Follow That Beef!

Photo by pseudoplacebo. Some rights reserved.

Late last week the USDA’s Animal and Plant Health Inspection Service (APHIS) announced an extension of the comment period for the proposed rule on animal disease traceability.

What proposed rule on animal disease traceability, you might ask?

The USDA press release explains it so:

Under the proposed rule, unless specifically exempted, livestock moved interstate would have to be officially identified and accompanied by an interstate certificate of veterinary inspection or other documentation, such as owner-shipper statements or brand certificates.  The proposed rule encourages the use of low-cost technology and specifies approved forms of official identification for each species, such as metal eartags for cattle.

Animal disease traceability, or knowing where diseased and at-risk animals are, where they’ve been, and when, is very important to ensure there can be a rapid response when animal disease events take place.  An efficient and accurate animal disease traceability system helps reduce the number of animals involved in an investigation, reduces the time needed to respond, and decreases the cost to producers and the government.

The comment period was extended to “allow interested persons additional time to prepare and submit comments.” However, the earlier comment deadline didn’t stop many interested persons from submitting feedback. On there are already 425 comments on the proposed rule.

Most are from farmers, like Lisa D’Alia, who share a similar sentiment:

“This id tracking regulation for livestock is unnecessary and puts an extreme burden of regulatory intrusion onto the farmer, especially in tour [sic] economic environment today.”

A handwritten and colorful note from Kerry Byme, the owner and operator of Hat Butte Ranch can be almost be deciphered to read:

“Please note that this proposed rule completely disregards U.S. livestock industry input and interests […] Your Gestapo tactics remove choice from our business and is [sic] highly reprehensible.”

At least one (self-identified) “private citizen,” Margaret Boyd, finds the regulation unnecessary:

“It is not needed as proved recently by the outbreak in the Cutting Horse world was traced easily and a country wide voluntary quarantine was handled by private citizens. It worked well as the spread was stopped.”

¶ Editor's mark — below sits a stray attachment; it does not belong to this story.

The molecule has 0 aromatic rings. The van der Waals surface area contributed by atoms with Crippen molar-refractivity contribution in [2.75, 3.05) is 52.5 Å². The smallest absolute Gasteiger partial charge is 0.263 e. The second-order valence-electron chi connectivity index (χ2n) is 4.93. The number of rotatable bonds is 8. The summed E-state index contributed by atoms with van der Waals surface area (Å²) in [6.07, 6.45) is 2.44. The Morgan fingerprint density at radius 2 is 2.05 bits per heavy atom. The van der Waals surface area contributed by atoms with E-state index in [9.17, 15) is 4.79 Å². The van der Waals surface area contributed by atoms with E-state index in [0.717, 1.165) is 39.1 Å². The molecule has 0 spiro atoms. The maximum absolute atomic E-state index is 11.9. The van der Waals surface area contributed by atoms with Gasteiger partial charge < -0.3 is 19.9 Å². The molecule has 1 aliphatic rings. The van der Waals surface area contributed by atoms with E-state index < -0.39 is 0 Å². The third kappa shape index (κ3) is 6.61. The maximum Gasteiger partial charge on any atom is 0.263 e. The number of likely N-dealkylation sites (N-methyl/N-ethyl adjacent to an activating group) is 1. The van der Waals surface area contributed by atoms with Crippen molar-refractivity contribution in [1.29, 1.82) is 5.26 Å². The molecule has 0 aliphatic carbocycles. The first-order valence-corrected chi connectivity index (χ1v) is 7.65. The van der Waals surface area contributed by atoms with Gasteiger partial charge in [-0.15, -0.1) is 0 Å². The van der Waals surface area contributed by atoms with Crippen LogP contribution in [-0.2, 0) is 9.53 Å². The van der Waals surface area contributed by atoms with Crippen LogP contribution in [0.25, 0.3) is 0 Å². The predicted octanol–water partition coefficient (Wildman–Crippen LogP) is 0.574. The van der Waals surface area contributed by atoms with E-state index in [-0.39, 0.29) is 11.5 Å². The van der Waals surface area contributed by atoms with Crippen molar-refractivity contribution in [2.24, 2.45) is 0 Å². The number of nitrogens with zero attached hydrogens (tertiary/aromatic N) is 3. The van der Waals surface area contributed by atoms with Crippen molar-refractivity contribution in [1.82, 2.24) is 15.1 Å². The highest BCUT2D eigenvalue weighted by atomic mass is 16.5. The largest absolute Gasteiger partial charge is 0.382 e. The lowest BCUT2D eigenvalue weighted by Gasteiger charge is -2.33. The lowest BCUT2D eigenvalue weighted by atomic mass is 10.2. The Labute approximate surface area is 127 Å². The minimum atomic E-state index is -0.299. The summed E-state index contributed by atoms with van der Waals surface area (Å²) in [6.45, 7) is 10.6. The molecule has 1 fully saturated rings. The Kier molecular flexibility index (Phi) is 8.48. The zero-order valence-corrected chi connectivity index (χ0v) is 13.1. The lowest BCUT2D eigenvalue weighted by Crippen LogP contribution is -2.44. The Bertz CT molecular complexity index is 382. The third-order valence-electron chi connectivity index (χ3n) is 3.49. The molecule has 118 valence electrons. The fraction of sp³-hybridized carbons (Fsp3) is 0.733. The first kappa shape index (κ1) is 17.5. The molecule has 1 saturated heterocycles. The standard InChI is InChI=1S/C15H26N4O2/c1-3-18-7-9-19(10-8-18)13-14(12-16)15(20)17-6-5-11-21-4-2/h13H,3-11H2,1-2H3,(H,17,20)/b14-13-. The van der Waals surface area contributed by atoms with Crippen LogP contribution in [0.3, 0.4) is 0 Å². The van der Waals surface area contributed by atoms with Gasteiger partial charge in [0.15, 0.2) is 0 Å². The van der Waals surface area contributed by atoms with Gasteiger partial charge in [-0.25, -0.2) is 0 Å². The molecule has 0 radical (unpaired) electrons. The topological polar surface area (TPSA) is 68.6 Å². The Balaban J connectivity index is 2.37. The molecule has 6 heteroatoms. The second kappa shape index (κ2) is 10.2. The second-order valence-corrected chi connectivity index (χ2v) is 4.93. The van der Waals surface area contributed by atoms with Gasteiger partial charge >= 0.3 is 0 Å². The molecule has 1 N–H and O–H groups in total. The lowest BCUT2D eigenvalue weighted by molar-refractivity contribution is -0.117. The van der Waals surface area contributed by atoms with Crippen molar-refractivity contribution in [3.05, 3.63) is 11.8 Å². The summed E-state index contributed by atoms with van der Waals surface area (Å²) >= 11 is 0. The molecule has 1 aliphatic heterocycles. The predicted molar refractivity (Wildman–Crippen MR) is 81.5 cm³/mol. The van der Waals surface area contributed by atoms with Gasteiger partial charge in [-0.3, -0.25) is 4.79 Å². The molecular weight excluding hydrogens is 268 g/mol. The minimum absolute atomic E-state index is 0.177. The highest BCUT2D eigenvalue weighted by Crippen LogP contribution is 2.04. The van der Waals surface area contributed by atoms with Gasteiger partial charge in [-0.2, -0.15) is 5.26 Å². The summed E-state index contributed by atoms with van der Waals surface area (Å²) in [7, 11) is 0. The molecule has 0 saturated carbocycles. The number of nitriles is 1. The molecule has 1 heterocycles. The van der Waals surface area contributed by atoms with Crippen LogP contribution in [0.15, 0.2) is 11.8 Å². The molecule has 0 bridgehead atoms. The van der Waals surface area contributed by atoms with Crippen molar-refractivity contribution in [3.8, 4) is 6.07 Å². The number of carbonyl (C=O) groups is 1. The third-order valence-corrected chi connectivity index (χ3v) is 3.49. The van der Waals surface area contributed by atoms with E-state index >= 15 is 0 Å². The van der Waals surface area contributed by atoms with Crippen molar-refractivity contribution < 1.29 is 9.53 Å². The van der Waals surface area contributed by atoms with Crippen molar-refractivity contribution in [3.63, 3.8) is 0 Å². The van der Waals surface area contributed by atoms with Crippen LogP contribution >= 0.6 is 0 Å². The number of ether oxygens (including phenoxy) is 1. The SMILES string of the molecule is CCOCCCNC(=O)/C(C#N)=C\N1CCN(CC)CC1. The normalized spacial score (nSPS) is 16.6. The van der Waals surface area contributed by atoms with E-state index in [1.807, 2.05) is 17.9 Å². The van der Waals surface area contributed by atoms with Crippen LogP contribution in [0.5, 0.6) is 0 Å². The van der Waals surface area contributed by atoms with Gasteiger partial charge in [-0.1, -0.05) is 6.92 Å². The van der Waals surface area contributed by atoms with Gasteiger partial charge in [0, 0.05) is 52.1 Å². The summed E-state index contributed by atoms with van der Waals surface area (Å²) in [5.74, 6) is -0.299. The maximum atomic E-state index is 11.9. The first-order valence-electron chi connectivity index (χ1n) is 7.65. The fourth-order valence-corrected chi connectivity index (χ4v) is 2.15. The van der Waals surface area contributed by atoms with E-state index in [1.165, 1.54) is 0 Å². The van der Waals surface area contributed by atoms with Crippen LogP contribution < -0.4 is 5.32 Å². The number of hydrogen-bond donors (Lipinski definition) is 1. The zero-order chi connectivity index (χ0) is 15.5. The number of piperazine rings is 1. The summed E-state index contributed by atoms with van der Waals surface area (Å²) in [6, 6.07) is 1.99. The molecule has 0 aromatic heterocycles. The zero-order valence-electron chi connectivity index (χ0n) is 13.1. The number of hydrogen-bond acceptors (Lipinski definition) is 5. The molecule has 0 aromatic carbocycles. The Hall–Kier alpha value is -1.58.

Another – at first glance – worries how the cost of compliance will affect her grocery bill:

“I am a local foods consumer. I am very concerned that the proposed rule will impose costs on my farmers that will then be passed on to me.”

However, the specifics of her demands suggest she does more than just shop for meat:

“Apply the requirements to breeding-age cattle only and exempt feeder cattle from all new requirements. Exempt all direct-to-slaughter cattle, both for custom and for retail sales. Recognize the brand as “official identification” among and between all states that currently have official state brand programs and “official supplementary identification” for all other states. Do not impose any new requirements for identifying poultry. There has simply been no showing that imposing new requirements on small-scale poultry operations is needed, while it will definitely cause significant harm. Provide that a physical description qualifies as an official identification method for horses without having to be approved by the health officials in the receiving State or Tribe.”

Funny that another “Local foods consumer,” Jennifer Hascall, had the exact same suggestions. In fact, a search in the comments for the exact (and ostensibly unique) phrase “Provide that a physical description qualifies as an official identification method” returns 81 distinct comments. Comment padding, anyone?

Should you like to offer some truly unique feedback, you now have until December 9, 2011, to do so.

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